al stretch.

I dropped by the next day. My father-in-law was there, too, and the three of us had lunch. Paul was miserable, and he had been since his wife died. His health was slowly deteriorating. His eyesight and hearing had gotten worse, and he hated it. I tried to direct the conversation to other topics, like the kids or the things he'd done way back when. We toyed around with the idea of having a Fourth of July bar-be-que at my place so he could see my children. He made a fuss about not wanting dessert, but I cajoled him into eating some ice cream (which was his favorite thing).

When the hour was up, he walked his son and I to the door and we said goodbye. Despite his complaints, he still seemed strong to me. He appreciated my visit, and I hugged him goodbye and patted him on the back. I drove back to work, knowing that WildStar's launch was only a couple weeks away. I wasn't sure what the future held, but I sure as hell didn't predict that it was the last time I'd see him.

Paul in his favorite chair.
At midnight on Tuesday, June 3rd, WildStar went live. Six to eight hours later, Paul was dead. I didn't find out about his passing until just before noon on the 4th. It hit me hard. I still can't believe he's not with us anymore, and I can't get it out of my head. I'll never sit down to lunch with him again, or show him the game I spent so many hours working on to give him more context into how it worked and what my part in it had been. He'll never tell me about his experiences before, during, and after the war. All those memories, except for those he wrote down, are lost.

We make sacrifices every day. One thing trumps something else so we can get things done. I feel bad that I wasn't able to see him as often as I wished. I know he didn't blame me for it, but I'd give all those overtime hours for just one more hour with him.

29 May 2014

Reflection on the Past and the Unknown

As you may or may not know, Mythic Entertainment closed its doors today. This is especially meaningful for me, as Mythic was my first industry job. It's also meaningful to a lot of other folks who worked at Mythic, from the CS reps to the QA testers to the engineers, designers, artists, and everyone else who made the studio what it was.

Before joining the Mythic family, I worked as a buyer for an orthodontic manufacturer. I did a good bit of freelance writing and design for tabletop games prior to that, including work on the 2nd edition of the Warhammer Fantasy RPG. Mythic was developing Warhammer Online at the time, and when an opportunity to apply for a Content position opened up, I somehow managed to make it onto their radar. After a phone interview, they flew me in for an on-site. I must have done something right, because they hired me.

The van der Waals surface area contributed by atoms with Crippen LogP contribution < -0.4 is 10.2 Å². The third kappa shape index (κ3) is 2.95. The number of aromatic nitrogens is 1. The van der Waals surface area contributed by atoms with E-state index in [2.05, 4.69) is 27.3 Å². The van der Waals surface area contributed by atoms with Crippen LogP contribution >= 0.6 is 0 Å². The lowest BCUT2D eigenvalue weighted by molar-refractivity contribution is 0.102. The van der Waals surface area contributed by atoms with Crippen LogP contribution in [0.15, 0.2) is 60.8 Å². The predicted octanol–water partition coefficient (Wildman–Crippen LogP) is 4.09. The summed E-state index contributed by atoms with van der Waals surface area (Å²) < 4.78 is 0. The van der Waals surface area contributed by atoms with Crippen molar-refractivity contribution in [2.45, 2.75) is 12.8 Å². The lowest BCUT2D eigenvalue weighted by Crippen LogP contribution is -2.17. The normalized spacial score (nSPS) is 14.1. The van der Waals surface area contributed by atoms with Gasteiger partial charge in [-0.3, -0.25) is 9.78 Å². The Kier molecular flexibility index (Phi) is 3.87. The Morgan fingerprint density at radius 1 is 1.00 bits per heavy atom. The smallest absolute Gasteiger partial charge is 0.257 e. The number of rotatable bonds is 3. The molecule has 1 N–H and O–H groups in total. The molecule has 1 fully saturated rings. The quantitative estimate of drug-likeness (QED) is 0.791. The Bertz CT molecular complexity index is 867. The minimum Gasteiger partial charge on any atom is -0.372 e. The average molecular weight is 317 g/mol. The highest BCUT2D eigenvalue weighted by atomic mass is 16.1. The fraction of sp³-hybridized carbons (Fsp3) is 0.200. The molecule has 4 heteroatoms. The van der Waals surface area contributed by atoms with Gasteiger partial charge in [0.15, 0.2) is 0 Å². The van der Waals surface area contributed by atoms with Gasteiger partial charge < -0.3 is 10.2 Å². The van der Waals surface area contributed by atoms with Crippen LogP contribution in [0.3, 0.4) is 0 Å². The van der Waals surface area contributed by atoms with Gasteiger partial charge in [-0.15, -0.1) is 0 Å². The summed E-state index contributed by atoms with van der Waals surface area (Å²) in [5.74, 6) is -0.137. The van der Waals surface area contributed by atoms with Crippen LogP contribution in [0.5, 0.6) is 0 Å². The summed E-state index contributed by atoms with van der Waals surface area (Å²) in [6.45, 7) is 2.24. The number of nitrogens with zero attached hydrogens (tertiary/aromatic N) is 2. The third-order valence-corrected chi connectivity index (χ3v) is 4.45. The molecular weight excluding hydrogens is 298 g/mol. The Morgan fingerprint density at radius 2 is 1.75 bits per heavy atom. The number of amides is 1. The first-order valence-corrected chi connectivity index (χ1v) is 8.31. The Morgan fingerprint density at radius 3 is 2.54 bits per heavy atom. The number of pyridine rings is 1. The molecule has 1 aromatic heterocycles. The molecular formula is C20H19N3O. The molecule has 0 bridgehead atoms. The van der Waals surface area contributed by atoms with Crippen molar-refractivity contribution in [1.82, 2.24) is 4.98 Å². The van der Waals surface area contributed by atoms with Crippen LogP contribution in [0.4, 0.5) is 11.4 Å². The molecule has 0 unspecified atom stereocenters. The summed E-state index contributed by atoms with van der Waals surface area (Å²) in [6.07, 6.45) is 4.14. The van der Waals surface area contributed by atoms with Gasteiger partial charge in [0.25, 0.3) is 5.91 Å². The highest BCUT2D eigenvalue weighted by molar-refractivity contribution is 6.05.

I left my job at the orthodontic manufacturer, and my family and I moved to Fairfax, VA. Making a cross-country trek in a Scion xB with my wife, son (then 2 years old), daughter (4 months old), and three cats was quite an experience. We celebrated July 4th in a cheap motel on the Virginia/North Carolina border. By the end of the next day, we were in our new and very empty apartment. Not long after that, I was at the office learning the ropes from a number of very talented people.

I was pretty green back then, and it was all very exciting. There I was, working on a triple-A MMORPG for the company that had made Dark Age of Camelot. I was thousands of miles from home supporting my family and doing a job that I was actually happy to get up for every single morning. That's not to say it wasn't work, but for the first time in my life--with the possible exception of a 13 month-long stint in a hobby game store--I loved my job.

Warhammer Online eventually launched, but it wasn't the success that the powers that be hoped it would be. Things got scary for a while, and I survived two rounds of layoffs before I found myself out of a job in November of 2009. In all, I spent two and a half years on the Mythic payroll. I worked with and met wonderful people, made many friends, and learned a lot about what to do (and not to do) when developing an online game.

"Play WildStar, or I vaporize game designer!"